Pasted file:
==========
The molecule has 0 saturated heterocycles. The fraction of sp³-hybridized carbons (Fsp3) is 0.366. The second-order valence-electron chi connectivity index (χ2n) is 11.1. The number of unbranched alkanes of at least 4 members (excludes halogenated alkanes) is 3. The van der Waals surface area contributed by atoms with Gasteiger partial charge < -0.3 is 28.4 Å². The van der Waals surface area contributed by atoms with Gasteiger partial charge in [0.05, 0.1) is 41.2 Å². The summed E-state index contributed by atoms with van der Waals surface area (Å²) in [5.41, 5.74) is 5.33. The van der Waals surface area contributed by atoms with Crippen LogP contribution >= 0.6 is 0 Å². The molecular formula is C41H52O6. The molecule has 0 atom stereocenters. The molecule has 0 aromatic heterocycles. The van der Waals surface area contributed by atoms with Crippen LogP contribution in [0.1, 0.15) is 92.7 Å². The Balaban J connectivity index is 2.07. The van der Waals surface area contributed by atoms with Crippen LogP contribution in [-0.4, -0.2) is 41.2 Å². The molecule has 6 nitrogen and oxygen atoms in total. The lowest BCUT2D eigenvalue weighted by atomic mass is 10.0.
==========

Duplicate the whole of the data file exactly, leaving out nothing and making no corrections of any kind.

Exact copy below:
The molecule has 0 saturated heterocycles. The fraction of sp³-hybridized carbons (Fsp3) is 0.366. The second-order valence-electron chi connectivity index (χ2n) is 11.1. The number of unbranched alkanes of at least 4 members (excludes halogenated alkanes) is 3. The van der Waals surface area contributed by atoms with Gasteiger partial charge < -0.3 is 28.4 Å². The van der Waals surface area contributed by atoms with Gasteiger partial charge in [0.05, 0.1) is 41.2 Å². The summed E-state index contributed by atoms with van der Waals surface area (Å²) in [5.41, 5.74) is 5.33. The van der Waals surface area contributed by atoms with Crippen LogP contribution >= 0.6 is 0 Å². The molecular formula is C41H52O6. The molecule has 0 atom stereocenters. The molecule has 0 aromatic heterocycles. The van der Waals surface area contributed by atoms with Crippen LogP contribution in [0.1, 0.15) is 92.7 Å². The Balaban J connectivity index is 2.07. The van der Waals surface area contributed by atoms with Crippen LogP contribution in [-0.4, -0.2) is 41.2 Å². The molecule has 6 nitrogen and oxygen atoms in total. The lowest BCUT2D eigenvalue weighted by atomic mass is 10.0.